They did not have the resource to complete this task without you or another like you, and came to you with a budget/salary and a timescale asking you to execute this vision because they perceived that You Know What You Are Doing™.

This for me is the killer. You were selected to be part of tackling this project for the client/stakeholder, so you should first listen to what is being said, and then tell rather than ask them how things should be tackled, and let the conversation take shape from there. Indeed, sometimes advising that something should not be undertaken is actually the best course of action!

It is essentially about delivering value through the sharing of knowledge, expertise and best practice. And this value is critical to maintaining and increasing the level of trust between you and the client/stakeholder.

Of course, we are all just as imperfect as one another, so there are naturally going to be times where you make the wrong call. Fortunately for us, we get better with experience (or data!) and can reduce the likelihood of this over time.

We should never ignore the opportunity to push back when our gut instinct says it is right, because it is better to be seen trying to add value instead of bringing nothing to the table at all.

Some Useful Advice

There’s a number of things that can be done to make life easier in these situations. Here are a couple that I feel are important.

Push for early technical discussions

Getting a thorough understanding of the technical requirements early on in a project is a sure-fire way to reduce issues further down the line. Having proper technical input before concepts/designs are signed off (or even finished!) is an opportunity that should be taken whenever possible.

Encourage closer interactions between the design/project management folks and the developers when things kick off and throughout the rest of the project. This way you can increase communication and overcome any barriers or divisions that may exist.

You should make sure that kick-off calls/meetings with the client/stakeholder have sufficient time put aside for the discussion of how and why things need to function/behave.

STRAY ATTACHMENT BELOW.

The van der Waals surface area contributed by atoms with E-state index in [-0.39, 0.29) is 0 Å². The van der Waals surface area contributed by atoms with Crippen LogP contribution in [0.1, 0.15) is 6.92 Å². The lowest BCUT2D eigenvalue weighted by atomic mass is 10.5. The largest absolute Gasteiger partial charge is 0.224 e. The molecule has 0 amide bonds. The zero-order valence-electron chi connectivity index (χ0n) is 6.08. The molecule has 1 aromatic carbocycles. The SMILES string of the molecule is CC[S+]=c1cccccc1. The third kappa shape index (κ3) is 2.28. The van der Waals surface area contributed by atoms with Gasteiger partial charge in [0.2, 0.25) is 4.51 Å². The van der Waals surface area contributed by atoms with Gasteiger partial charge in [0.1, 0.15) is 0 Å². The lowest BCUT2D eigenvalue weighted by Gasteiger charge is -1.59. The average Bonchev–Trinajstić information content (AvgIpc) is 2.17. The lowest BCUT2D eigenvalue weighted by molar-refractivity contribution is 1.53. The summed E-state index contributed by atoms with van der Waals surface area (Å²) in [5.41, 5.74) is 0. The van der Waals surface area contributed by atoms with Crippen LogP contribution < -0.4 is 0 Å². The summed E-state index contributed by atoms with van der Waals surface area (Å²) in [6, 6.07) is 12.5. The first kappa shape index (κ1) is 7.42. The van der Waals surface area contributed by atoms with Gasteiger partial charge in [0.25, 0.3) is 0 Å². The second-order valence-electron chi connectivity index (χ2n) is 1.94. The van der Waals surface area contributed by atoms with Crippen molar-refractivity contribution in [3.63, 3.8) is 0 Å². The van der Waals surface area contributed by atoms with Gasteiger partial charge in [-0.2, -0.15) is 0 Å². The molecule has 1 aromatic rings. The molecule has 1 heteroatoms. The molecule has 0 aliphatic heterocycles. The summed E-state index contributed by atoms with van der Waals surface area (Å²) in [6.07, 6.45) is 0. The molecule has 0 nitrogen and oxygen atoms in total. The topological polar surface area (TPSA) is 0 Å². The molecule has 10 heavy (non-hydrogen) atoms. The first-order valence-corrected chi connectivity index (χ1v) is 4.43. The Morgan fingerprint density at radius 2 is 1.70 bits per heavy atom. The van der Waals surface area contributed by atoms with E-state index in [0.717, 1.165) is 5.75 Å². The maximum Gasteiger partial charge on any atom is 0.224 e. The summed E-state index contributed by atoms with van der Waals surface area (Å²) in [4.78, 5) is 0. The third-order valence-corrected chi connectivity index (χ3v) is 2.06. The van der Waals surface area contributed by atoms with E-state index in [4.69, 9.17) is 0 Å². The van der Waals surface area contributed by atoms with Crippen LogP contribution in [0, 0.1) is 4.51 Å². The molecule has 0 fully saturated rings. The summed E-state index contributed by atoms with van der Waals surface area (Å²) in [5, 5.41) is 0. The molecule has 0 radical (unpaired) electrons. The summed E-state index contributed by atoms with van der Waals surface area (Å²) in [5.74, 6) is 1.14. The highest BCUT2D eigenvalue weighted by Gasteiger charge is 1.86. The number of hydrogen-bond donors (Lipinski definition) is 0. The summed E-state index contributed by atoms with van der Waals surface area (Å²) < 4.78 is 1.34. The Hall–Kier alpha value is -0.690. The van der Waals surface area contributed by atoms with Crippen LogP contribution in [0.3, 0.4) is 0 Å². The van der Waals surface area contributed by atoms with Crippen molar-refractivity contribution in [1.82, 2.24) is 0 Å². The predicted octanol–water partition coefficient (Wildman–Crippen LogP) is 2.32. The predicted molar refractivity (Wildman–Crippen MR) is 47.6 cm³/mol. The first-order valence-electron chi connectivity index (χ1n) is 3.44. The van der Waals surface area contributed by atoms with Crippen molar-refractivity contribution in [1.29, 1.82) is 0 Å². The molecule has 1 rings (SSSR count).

This will provoke discussion around the technical challenges, provide an opportunity to make recommendations and prevent both parties from agreeing on a scope of work that has little if any genuine scoping. A list of a dozen bullet points does not constitute scope!

Focus on getting the ethos/culture right

For some developers, expressing themselves doesn’t come easily: especially when it means standing up for something in an environment where there may be conflicting opinions, tension etc. In fact, it can and often will be downright difficult, especially if you are a contractor!

For others, it comes as easily as discussing the faults of the latest blockbuster release at the cinema with friends, casually offering up alternative solutions. I count myself lucky that I’m more in this camp.

You can breed confidence by developing an ethos/culture where your development talent (whether that be in-house or sub-contracted) believes that they have the respect of everyone involved in the process, and that their input is invaluable to both the project and the business as a whole.

Confidence is exactly the shot to the system that is needed to encourage folks to speak up and passionately fight for change when they are working on projects. Speaking purely from my own experience, increased confidence has a direct link to improved code quality and better problem solving!

If you are a freelancer/contractor, respect yourself and your skills, knowledge and expertise. Arm yourself with solid research/rationale and most of all have no fear! Fortune favours the brave!